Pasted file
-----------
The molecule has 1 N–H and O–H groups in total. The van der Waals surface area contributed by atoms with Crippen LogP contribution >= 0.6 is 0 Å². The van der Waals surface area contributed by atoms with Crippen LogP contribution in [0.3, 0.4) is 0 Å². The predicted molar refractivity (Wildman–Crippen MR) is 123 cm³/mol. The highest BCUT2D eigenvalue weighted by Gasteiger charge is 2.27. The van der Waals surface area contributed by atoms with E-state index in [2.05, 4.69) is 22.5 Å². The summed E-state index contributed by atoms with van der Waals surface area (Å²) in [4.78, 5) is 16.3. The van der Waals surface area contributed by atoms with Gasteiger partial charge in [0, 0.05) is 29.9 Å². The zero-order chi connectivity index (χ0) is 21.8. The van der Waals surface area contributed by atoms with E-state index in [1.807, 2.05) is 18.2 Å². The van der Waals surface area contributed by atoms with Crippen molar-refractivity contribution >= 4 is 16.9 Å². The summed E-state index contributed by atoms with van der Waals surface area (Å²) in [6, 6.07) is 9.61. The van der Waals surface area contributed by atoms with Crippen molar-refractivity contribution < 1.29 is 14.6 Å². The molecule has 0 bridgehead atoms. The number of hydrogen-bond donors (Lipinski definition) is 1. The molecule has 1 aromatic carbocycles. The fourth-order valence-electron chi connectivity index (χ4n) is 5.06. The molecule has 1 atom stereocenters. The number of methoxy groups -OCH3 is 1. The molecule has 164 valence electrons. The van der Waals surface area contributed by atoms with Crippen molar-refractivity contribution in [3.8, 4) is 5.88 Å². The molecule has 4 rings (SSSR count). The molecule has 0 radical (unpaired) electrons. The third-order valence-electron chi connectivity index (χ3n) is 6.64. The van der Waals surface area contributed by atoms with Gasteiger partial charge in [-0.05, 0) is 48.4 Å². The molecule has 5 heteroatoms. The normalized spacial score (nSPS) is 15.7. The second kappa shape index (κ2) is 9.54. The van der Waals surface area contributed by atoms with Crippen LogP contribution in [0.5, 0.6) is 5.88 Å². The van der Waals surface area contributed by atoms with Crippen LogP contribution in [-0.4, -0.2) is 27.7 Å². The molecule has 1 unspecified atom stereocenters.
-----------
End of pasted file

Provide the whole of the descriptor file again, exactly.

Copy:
The molecule has 1 N–H and O–H groups in total. The van der Waals surface area contributed by atoms with Crippen LogP contribution >= 0.6 is 0 Å². The van der Waals surface area contributed by atoms with Crippen LogP contribution in [0.3, 0.4) is 0 Å². The predicted molar refractivity (Wildman–Crippen MR) is 123 cm³/mol. The highest BCUT2D eigenvalue weighted by Gasteiger charge is 2.27. The van der Waals surface area contributed by atoms with E-state index in [2.05, 4.69) is 22.5 Å². The summed E-state index contributed by atoms with van der Waals surface area (Å²) in [4.78, 5) is 16.3. The van der Waals surface area contributed by atoms with Gasteiger partial charge in [0, 0.05) is 29.9 Å². The zero-order chi connectivity index (χ0) is 21.8. The van der Waals surface area contributed by atoms with E-state index in [1.807, 2.05) is 18.2 Å². The van der Waals surface area contributed by atoms with Crippen molar-refractivity contribution >= 4 is 16.9 Å². The summed E-state index contributed by atoms with van der Waals surface area (Å²) in [6, 6.07) is 9.61. The van der Waals surface area contributed by atoms with Crippen molar-refractivity contribution < 1.29 is 14.6 Å². The molecule has 0 bridgehead atoms. The number of hydrogen-bond donors (Lipinski definition) is 1. The molecule has 1 aromatic carbocycles. The fourth-order valence-electron chi connectivity index (χ4n) is 5.06. The molecule has 1 atom stereocenters. The number of methoxy groups -OCH3 is 1. The molecule has 164 valence electrons. The van der Waals surface area contributed by atoms with Crippen molar-refractivity contribution in [3.8, 4) is 5.88 Å². The molecule has 4 rings (SSSR count). The molecule has 0 radical (unpaired) electrons. The third-order valence-electron chi connectivity index (χ3n) is 6.64. The van der Waals surface area contributed by atoms with Gasteiger partial charge in [-0.05, 0) is 48.4 Å². The molecule has 5 heteroatoms. The normalized spacial score (nSPS) is 15.7. The second kappa shape index (κ2) is 9.54. The van der Waals surface area contributed by atoms with Crippen LogP contribution in [0.5, 0.6) is 5.88 Å². The van der Waals surface area contributed by atoms with Crippen LogP contribution in [-0.4, -0.2) is 27.7 Å². The molecule has 1 unspecified atom stereocenters.